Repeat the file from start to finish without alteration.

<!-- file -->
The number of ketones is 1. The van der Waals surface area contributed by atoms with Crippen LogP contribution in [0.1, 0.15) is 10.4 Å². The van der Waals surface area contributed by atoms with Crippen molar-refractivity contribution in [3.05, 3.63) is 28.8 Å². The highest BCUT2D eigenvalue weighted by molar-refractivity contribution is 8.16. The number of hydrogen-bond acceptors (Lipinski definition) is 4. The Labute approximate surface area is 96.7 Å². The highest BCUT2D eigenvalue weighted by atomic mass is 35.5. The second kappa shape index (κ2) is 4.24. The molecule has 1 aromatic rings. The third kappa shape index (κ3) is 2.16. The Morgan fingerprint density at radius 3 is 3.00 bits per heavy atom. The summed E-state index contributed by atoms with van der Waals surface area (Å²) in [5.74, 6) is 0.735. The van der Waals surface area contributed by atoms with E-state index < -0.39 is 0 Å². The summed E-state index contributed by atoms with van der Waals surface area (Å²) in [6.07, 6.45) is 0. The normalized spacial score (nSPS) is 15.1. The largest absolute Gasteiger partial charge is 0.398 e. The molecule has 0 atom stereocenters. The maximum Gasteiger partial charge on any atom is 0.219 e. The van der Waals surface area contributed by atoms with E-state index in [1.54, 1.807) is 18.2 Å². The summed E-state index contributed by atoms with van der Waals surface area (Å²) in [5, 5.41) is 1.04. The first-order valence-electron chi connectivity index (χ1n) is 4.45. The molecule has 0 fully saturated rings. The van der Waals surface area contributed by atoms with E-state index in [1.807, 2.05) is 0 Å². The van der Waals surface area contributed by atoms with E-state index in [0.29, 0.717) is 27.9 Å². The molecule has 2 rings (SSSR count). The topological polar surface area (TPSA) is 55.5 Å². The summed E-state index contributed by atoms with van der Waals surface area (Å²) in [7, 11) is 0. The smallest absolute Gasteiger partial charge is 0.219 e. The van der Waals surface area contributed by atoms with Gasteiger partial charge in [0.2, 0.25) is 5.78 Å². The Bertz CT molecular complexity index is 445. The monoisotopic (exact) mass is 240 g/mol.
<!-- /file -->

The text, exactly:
The number of ketones is 1. The van der Waals surface area contributed by atoms with Crippen LogP contribution in [0.1, 0.15) is 10.4 Å². The van der Waals surface area contributed by atoms with Crippen molar-refractivity contribution in [3.05, 3.63) is 28.8 Å². The highest BCUT2D eigenvalue weighted by molar-refractivity contribution is 8.16. The number of hydrogen-bond acceptors (Lipinski definition) is 4. The Labute approximate surface area is 96.7 Å². The highest BCUT2D eigenvalue weighted by atomic mass is 35.5. The second kappa shape index (κ2) is 4.24. The molecule has 1 aromatic rings. The third kappa shape index (κ3) is 2.16. The Morgan fingerprint density at radius 3 is 3.00 bits per heavy atom. The summed E-state index contributed by atoms with van der Waals surface area (Å²) in [5.74, 6) is 0.735. The van der Waals surface area contributed by atoms with E-state index < -0.39 is 0 Å². The summed E-state index contributed by atoms with van der Waals surface area (Å²) in [6.07, 6.45) is 0. The normalized spacial score (nSPS) is 15.1. The largest absolute Gasteiger partial charge is 0.398 e. The molecule has 0 atom stereocenters. The maximum Gasteiger partial charge on any atom is 0.219 e. The van der Waals surface area contributed by atoms with E-state index in [1.54, 1.807) is 18.2 Å². The summed E-state index contributed by atoms with van der Waals surface area (Å²) in [5, 5.41) is 1.04. The first-order valence-electron chi connectivity index (χ1n) is 4.45. The molecule has 0 fully saturated rings. The van der Waals surface area contributed by atoms with E-state index in [1.807, 2.05) is 0 Å². The van der Waals surface area contributed by atoms with E-state index in [0.29, 0.717) is 27.9 Å². The molecule has 2 rings (SSSR count). The topological polar surface area (TPSA) is 55.5 Å². The summed E-state index contributed by atoms with van der Waals surface area (Å²) in [7, 11) is 0. The smallest absolute Gasteiger partial charge is 0.219 e. The van der Waals surface area contributed by atoms with Gasteiger partial charge in [0.2, 0.25) is 5.78 Å². The Bertz CT molecular complexity index is 445. The monoisotopic (exact) mass is 240 g/mol.